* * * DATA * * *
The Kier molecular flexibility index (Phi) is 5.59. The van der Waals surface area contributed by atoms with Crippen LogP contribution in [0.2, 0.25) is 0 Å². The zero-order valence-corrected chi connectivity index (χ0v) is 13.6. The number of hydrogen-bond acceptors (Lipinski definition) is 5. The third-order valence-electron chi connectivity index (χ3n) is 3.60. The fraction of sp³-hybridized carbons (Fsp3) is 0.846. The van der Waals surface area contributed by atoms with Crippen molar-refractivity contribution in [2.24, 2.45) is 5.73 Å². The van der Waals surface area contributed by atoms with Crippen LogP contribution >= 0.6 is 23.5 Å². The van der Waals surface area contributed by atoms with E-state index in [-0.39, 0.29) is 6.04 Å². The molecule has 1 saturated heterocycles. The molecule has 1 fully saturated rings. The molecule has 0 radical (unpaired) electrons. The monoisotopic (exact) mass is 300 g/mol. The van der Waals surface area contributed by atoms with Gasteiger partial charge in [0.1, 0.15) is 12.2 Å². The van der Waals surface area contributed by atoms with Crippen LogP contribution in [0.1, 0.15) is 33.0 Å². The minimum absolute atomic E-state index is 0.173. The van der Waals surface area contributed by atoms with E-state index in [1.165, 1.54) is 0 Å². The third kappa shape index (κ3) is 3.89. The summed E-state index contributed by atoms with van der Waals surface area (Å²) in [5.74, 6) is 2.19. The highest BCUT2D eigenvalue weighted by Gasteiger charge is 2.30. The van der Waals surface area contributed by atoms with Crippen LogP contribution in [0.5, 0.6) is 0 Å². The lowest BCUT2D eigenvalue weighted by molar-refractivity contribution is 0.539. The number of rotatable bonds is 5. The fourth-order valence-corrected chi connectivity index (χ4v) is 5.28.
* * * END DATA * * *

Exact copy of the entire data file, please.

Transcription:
The Kier molecular flexibility index (Phi) is 5.59. The van der Waals surface area contributed by atoms with Crippen LogP contribution in [0.2, 0.25) is 0 Å². The zero-order valence-corrected chi connectivity index (χ0v) is 13.6. The number of hydrogen-bond acceptors (Lipinski definition) is 5. The third-order valence-electron chi connectivity index (χ3n) is 3.60. The fraction of sp³-hybridized carbons (Fsp3) is 0.846. The van der Waals surface area contributed by atoms with Crippen molar-refractivity contribution in [2.24, 2.45) is 5.73 Å². The van der Waals surface area contributed by atoms with Crippen LogP contribution >= 0.6 is 23.5 Å². The van der Waals surface area contributed by atoms with E-state index in [-0.39, 0.29) is 6.04 Å². The molecule has 1 saturated heterocycles. The molecule has 1 fully saturated rings. The molecule has 0 radical (unpaired) electrons. The monoisotopic (exact) mass is 300 g/mol. The van der Waals surface area contributed by atoms with Gasteiger partial charge in [0.1, 0.15) is 12.2 Å². The van der Waals surface area contributed by atoms with Crippen LogP contribution in [0.1, 0.15) is 33.0 Å². The minimum absolute atomic E-state index is 0.173. The van der Waals surface area contributed by atoms with E-state index in [1.165, 1.54) is 0 Å². The third kappa shape index (κ3) is 3.89. The summed E-state index contributed by atoms with van der Waals surface area (Å²) in [5.74, 6) is 2.19. The highest BCUT2D eigenvalue weighted by Gasteiger charge is 2.30. The van der Waals surface area contributed by atoms with Crippen LogP contribution in [0.5, 0.6) is 0 Å². The lowest BCUT2D eigenvalue weighted by molar-refractivity contribution is 0.539. The number of rotatable bonds is 5. The fourth-order valence-corrected chi connectivity index (χ4v) is 5.28.